The shoes are standard issue military dress shoes. They are built up so the sole and heel are equal in height. This allows the Sentinel to stand so that his back is straight and perpendicular to the ground. A side effect of this is that the Sentinel can "roll" on the outside of the build up as he walks down the mat. This allows him to move in a fluid fashion. If he does this correctly, his hat and bayonet will appear to not "bob" up and down with each step. It gives him a more formal and smooth look to his walk, rather than a "marching" appearance.

The soles have a steel tip on the toe and a "horseshoe" steel plate on the heel. This prevents wear on the sole and allows the Sentinel to move smoothly during his movements when he turns to face the Tomb and then back down the mat.

Then there is the "clicker". It is a shank of steel attached to the inside of the face of the heel build-up on each shoe. It allows the Sentinel to click his heels during certain movements. If a guard change is really hot, it is called a "smoker" because all the heel clicks fall together and sound like one click. In fact, the guard change is occasionally done in the "silent" mode (as a sign of devotion to the Unknowns"). No voice commands - every thing is done in relation to the heel clicks and on specific counts.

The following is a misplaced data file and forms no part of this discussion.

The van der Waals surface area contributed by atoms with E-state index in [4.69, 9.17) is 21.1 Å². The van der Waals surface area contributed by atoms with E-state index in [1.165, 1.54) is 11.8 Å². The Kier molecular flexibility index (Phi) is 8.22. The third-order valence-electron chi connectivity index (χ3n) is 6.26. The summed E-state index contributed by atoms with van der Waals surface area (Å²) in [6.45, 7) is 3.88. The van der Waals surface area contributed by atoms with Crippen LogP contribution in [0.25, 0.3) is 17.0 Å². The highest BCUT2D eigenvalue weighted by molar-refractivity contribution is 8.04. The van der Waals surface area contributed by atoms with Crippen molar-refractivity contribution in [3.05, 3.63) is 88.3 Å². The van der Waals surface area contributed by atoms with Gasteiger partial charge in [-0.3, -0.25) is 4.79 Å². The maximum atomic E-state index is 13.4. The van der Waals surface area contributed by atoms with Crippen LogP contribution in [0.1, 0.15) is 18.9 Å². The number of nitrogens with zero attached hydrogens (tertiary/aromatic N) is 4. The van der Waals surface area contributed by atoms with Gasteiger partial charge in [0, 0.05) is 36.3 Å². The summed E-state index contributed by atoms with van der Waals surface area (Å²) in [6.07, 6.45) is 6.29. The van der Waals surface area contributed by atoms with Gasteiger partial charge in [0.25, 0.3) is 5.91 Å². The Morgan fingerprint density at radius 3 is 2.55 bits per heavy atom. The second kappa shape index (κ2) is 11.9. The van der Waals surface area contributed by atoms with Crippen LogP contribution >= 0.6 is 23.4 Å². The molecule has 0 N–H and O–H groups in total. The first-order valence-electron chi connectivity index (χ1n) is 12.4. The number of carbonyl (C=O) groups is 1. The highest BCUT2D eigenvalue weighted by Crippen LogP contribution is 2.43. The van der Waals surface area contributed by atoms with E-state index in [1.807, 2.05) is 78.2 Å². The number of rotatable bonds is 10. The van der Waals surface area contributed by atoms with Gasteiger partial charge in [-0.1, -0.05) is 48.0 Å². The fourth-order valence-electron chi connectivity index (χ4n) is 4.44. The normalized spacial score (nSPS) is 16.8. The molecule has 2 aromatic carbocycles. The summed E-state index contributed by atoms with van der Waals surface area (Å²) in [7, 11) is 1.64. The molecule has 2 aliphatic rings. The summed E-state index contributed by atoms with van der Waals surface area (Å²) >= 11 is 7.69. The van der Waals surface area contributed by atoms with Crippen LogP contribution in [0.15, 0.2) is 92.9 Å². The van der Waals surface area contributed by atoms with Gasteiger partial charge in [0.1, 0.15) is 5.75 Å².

The first SIX MONTHS of duty a guard cannot talk to anyone, nor watch TV.

Fact:
A Tomb guard's behavior is not so stringently regulated that he is prohibited from speaking to anyone for a full six months (someone seems to have confused the Old Guard with a monastery!), and guards may do whatever they want (including watching TV) during their off-duty hours. But since any soldier wishing to become a sentinel must undergo rigorous training, including several hours a day of marching, rifle drill and uniform preparation, and every tomb sentinel is expected to be completely versed in the history of both the tomb and of Arlington National Cemetery (including